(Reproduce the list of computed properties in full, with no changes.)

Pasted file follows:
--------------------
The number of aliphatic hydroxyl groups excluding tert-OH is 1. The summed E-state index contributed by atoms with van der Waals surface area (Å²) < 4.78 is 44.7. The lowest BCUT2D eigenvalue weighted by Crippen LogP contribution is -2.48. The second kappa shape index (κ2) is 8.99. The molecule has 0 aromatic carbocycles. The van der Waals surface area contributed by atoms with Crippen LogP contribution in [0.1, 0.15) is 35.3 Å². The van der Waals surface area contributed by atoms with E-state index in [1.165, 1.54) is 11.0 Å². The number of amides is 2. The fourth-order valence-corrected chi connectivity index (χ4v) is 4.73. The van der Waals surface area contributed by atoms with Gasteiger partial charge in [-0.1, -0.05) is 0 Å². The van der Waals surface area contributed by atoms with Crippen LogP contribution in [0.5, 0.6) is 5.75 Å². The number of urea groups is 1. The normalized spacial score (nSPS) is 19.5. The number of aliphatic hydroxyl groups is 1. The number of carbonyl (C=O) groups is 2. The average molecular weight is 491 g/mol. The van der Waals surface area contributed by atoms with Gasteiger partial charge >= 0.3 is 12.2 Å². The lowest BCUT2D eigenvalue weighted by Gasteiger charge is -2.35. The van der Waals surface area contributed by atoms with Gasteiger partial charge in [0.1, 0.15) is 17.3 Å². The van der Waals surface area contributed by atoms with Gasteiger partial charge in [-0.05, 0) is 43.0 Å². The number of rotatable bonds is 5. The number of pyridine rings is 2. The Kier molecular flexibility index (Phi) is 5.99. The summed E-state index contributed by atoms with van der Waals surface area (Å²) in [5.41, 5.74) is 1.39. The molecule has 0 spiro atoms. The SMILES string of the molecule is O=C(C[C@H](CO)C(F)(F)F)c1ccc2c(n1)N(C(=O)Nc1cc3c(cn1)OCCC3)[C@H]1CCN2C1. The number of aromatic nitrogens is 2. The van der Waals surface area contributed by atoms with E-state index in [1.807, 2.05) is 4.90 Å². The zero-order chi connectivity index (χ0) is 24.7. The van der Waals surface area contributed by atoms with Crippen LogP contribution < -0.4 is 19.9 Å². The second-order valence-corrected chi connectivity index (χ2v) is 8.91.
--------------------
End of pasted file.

The number of aliphatic hydroxyl groups excluding tert-OH is 1. The summed E-state index contributed by atoms with van der Waals surface area (Å²) < 4.78 is 44.7. The lowest BCUT2D eigenvalue weighted by Crippen LogP contribution is -2.48. The second kappa shape index (κ2) is 8.99. The molecule has 0 aromatic carbocycles. The van der Waals surface area contributed by atoms with Crippen LogP contribution in [0.1, 0.15) is 35.3 Å². The van der Waals surface area contributed by atoms with E-state index in [1.165, 1.54) is 11.0 Å². The number of amides is 2. The fourth-order valence-corrected chi connectivity index (χ4v) is 4.73. The van der Waals surface area contributed by atoms with Gasteiger partial charge in [-0.1, -0.05) is 0 Å². The van der Waals surface area contributed by atoms with Crippen LogP contribution in [0.5, 0.6) is 5.75 Å². The number of urea groups is 1. The normalized spacial score (nSPS) is 19.5. The number of aliphatic hydroxyl groups is 1. The number of carbonyl (C=O) groups is 2. The average molecular weight is 491 g/mol. The van der Waals surface area contributed by atoms with Gasteiger partial charge >= 0.3 is 12.2 Å². The lowest BCUT2D eigenvalue weighted by Gasteiger charge is -2.35. The van der Waals surface area contributed by atoms with Gasteiger partial charge in [0.1, 0.15) is 17.3 Å². The van der Waals surface area contributed by atoms with Gasteiger partial charge in [-0.05, 0) is 43.0 Å². The number of rotatable bonds is 5. The number of pyridine rings is 2. The Kier molecular flexibility index (Phi) is 5.99. The summed E-state index contributed by atoms with van der Waals surface area (Å²) in [5.41, 5.74) is 1.39. The molecule has 0 spiro atoms. The SMILES string of the molecule is O=C(C[C@H](CO)C(F)(F)F)c1ccc2c(n1)N(C(=O)Nc1cc3c(cn1)OCCC3)[C@H]1CCN2C1. The number of aromatic nitrogens is 2. The van der Waals surface area contributed by atoms with E-state index in [1.807, 2.05) is 4.90 Å². The zero-order chi connectivity index (χ0) is 24.7. The van der Waals surface area contributed by atoms with Crippen LogP contribution < -0.4 is 19.9 Å². The second-order valence-corrected chi connectivity index (χ2v) is 8.91.